1.         Explain clearly to the patron why his or her behavior needs to stop. Be calm, polite, and

            specific, and state consequences. For example, "When you talk loudly, it disturbs other

            people. Please lower your voice or you will have to leave the library." (You may not have to

            add the warning about leaving the library, especially if the patron is unintentionally loud)

1.        If the offense is mild, such as loud talking, give a second warning if necessary.

2.       Ask the patron to leave the library. For example, you might say, "Please leave the library now. The next time you come in, please observe our rules about speaking quietly."

3.      Giving a patron a note instead of a verbal message may be less embarrassing for you and the patron. You may use this note (see above) for a message concerning very offensive odors. For notes covering other situations, contact that County Librarian.

        4.    Call law enforcement if a patron refuses to leave after you have clearly told him or her to go. If you are in a town where it is difficult to get an officer, make an arrangement with family, friends or business people to give you backup. It is a good idea to work out a code to tell someone you need immediate help without letting anyone else know that is the purpose of the call.

5.    If you are alone in the library and you feel unsafe, leave the library if you believe this is the best course of action. If other staff and/or patrons are in the library and you believe a person is likely to become violent, use your best judgment.  Call the police, evacuate everyone but the disturbed person, or try to talk to the person if you believe you can calm him or her down.

      SAFETY is more important than library materials or library rules. Don't put any other concern before your own safety and that of other staff and patrons.

6.   If a serious problem arises, or a problem escalates, inform the Library Director. If she is not available, talk to the person in charge at the Main Library, or call the Library Director at home.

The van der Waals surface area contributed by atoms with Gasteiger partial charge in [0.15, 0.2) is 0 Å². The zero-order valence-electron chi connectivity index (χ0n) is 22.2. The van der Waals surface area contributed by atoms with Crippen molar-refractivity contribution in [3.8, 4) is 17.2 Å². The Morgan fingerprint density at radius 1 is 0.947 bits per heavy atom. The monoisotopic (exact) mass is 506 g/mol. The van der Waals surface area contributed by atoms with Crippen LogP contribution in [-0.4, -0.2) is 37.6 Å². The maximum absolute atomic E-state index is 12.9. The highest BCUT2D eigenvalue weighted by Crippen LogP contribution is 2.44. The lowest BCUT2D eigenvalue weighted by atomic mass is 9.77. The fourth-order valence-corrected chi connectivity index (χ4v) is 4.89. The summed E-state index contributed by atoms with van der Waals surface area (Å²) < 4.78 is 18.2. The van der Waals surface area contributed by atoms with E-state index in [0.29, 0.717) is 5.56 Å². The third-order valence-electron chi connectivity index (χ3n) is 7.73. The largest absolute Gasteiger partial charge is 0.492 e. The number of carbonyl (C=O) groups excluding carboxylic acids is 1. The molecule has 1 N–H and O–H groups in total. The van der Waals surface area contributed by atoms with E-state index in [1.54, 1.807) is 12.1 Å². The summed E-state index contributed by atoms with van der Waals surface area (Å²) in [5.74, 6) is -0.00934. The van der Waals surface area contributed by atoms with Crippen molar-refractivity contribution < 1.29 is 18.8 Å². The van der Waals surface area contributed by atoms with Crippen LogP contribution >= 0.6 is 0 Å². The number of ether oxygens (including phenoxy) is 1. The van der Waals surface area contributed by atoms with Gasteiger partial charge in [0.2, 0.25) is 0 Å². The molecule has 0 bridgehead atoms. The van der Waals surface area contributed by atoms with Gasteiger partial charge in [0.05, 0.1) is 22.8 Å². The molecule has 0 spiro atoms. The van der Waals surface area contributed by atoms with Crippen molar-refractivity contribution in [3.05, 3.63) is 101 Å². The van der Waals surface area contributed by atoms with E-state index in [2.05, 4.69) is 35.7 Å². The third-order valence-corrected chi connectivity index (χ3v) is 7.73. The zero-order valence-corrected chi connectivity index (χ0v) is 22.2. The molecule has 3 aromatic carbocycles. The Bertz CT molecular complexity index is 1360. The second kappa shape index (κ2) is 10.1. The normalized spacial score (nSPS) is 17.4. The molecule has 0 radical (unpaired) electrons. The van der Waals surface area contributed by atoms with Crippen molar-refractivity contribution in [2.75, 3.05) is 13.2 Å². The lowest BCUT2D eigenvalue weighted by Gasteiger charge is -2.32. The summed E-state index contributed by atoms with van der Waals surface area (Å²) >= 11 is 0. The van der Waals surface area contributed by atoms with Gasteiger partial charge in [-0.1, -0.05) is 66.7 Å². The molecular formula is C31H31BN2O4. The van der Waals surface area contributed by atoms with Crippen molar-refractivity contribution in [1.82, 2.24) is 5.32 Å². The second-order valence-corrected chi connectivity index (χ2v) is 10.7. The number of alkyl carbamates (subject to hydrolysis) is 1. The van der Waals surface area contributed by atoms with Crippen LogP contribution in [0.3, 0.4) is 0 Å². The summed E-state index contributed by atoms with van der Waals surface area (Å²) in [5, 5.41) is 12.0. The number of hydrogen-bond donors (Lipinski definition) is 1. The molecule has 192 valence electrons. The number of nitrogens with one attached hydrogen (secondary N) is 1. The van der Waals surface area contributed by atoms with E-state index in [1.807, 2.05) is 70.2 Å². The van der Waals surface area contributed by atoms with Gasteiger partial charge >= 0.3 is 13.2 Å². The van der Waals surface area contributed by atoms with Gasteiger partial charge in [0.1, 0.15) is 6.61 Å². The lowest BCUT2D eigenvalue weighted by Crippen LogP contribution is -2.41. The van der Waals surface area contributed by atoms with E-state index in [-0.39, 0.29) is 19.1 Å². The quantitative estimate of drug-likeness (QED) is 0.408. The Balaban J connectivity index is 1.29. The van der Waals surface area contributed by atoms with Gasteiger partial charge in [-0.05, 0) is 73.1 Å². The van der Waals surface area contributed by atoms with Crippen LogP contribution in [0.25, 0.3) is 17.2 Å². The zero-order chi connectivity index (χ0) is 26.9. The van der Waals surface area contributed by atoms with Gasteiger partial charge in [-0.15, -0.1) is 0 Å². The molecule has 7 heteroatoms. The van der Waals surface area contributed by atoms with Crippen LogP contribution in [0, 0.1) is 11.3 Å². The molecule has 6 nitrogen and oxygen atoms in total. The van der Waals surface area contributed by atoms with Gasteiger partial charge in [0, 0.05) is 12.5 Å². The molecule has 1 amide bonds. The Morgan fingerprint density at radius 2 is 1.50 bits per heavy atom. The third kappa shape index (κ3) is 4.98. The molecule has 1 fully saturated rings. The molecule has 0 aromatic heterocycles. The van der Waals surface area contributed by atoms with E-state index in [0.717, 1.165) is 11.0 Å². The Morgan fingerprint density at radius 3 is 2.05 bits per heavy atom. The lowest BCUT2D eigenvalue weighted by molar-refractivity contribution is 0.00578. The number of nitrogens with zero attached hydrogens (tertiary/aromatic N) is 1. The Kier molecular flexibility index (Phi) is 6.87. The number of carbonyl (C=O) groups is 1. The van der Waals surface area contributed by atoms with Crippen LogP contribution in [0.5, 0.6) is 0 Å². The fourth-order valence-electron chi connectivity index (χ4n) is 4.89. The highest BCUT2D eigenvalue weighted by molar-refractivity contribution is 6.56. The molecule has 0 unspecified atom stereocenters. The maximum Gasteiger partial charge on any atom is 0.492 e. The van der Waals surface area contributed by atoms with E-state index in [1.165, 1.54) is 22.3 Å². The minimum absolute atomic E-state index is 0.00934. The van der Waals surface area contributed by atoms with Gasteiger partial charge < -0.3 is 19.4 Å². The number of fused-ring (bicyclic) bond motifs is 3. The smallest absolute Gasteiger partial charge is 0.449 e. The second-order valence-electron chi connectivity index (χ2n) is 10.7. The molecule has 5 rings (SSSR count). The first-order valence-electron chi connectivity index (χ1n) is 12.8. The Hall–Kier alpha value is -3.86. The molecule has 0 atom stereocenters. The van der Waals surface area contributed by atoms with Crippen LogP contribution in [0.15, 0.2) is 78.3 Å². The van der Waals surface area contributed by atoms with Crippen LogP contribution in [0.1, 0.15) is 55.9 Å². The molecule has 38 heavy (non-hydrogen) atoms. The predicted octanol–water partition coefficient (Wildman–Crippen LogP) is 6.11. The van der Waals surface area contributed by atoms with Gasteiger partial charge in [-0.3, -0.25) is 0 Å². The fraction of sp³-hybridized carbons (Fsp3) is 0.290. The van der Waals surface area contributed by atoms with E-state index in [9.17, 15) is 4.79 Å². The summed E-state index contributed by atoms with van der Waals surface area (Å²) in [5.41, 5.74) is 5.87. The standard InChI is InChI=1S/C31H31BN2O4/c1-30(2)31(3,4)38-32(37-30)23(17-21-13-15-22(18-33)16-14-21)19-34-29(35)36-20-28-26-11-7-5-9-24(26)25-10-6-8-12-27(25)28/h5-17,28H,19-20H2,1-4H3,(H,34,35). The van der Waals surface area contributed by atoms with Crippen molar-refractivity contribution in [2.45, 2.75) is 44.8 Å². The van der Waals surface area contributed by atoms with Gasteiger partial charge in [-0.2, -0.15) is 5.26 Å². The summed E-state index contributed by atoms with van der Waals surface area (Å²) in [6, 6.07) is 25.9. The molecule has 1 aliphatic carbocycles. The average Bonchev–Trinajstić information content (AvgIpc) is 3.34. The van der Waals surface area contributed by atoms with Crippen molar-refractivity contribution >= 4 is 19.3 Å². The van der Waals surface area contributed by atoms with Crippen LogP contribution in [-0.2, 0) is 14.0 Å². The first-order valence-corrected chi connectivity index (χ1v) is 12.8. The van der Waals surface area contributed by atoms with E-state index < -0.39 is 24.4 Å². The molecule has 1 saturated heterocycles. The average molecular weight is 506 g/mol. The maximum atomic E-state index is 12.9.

7.    If a serious incident occurs, fill out an incident report. This may be helpful if a patron causes repeated problems. 

Additional advice:

-Do not touch the person you need to talk to, especially if he or she is intoxicated, angry, sleeping or apparently mentally disturbed. If a person is touching or hitting you, you may have to use physical means to stop the behavior. If you can, place your hands firmly on his or her shoulders or arms and tell the person the behavior must stop.

-Be nonjudgmental. For example, if you have to ask someone to leave because of body odor, say, "The odor from your clothes is disturbing other patrons. Please leave now, and come back to the library when your clothes are clean." (in this case, if you can refer the patron to a shelter or other facility, do so)

-Tell a disturbed patron very clearly that a very specific behavior must stop. For example, say, "Yelling is against the rules. You must stop". Repeat this if necessary.

-Generally, use common sense. If one patron complains about another one, but you think there is no real interference of that patron's rights, listen. Then explain the library policy on significant interference. Or, call the Library Director if you are unsure of the best action to take and wish to discuss the situation.

Siskiyou County Library's Patron Behavior policy is based on the Siskiyou County Code, the American Library Association Intellectual Freedom Committee Guidelines  (see Appendix) and the book It Comes With the Territory, by Anne M. Turner. This book is kept in Reference at the Main Library, and may be borrowed by staff members, or by patrons for in library use only. It gives useful advice on handling problems.